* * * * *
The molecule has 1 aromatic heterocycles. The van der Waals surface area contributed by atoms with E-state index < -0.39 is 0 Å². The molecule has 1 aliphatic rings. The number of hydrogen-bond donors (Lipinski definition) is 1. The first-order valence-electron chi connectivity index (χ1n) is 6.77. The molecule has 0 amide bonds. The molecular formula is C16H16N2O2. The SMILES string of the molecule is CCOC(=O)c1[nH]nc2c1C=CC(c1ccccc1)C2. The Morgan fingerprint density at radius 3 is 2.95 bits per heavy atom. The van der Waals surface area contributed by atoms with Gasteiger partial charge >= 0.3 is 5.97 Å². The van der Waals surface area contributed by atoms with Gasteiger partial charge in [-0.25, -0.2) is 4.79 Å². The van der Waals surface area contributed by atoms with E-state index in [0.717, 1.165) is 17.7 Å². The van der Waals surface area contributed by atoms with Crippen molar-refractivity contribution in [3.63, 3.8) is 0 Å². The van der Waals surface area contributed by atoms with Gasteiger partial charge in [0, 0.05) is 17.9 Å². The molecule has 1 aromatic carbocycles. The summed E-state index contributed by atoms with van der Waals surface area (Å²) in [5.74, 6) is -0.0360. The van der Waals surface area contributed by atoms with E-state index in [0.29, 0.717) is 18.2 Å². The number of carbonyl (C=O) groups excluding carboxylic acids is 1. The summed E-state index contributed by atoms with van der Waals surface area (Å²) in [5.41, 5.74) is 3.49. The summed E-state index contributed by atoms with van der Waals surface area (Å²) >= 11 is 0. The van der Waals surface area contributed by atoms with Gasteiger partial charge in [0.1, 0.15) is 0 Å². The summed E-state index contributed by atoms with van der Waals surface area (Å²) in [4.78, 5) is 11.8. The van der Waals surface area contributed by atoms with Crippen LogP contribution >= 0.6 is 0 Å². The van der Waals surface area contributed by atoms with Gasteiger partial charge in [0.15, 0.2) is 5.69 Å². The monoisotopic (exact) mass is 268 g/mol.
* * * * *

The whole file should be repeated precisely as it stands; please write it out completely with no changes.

The molecule has 1 aromatic heterocycles. The van der Waals surface area contributed by atoms with E-state index < -0.39 is 0 Å². The molecule has 1 aliphatic rings. The number of hydrogen-bond donors (Lipinski definition) is 1. The first-order valence-electron chi connectivity index (χ1n) is 6.77. The molecule has 0 amide bonds. The molecular formula is C16H16N2O2. The SMILES string of the molecule is CCOC(=O)c1[nH]nc2c1C=CC(c1ccccc1)C2. The Morgan fingerprint density at radius 3 is 2.95 bits per heavy atom. The van der Waals surface area contributed by atoms with Gasteiger partial charge >= 0.3 is 5.97 Å². The van der Waals surface area contributed by atoms with Gasteiger partial charge in [-0.25, -0.2) is 4.79 Å². The van der Waals surface area contributed by atoms with E-state index in [0.717, 1.165) is 17.7 Å². The van der Waals surface area contributed by atoms with Crippen molar-refractivity contribution in [3.63, 3.8) is 0 Å². The van der Waals surface area contributed by atoms with Gasteiger partial charge in [0, 0.05) is 17.9 Å². The molecule has 1 aromatic carbocycles. The summed E-state index contributed by atoms with van der Waals surface area (Å²) in [5.74, 6) is -0.0360. The van der Waals surface area contributed by atoms with E-state index in [0.29, 0.717) is 18.2 Å². The number of carbonyl (C=O) groups excluding carboxylic acids is 1. The summed E-state index contributed by atoms with van der Waals surface area (Å²) in [5.41, 5.74) is 3.49. The summed E-state index contributed by atoms with van der Waals surface area (Å²) >= 11 is 0. The van der Waals surface area contributed by atoms with Gasteiger partial charge in [0.1, 0.15) is 0 Å². The summed E-state index contributed by atoms with van der Waals surface area (Å²) in [4.78, 5) is 11.8. The van der Waals surface area contributed by atoms with Crippen LogP contribution >= 0.6 is 0 Å². The van der Waals surface area contributed by atoms with Gasteiger partial charge in [0.15, 0.2) is 5.69 Å². The monoisotopic (exact) mass is 268 g/mol.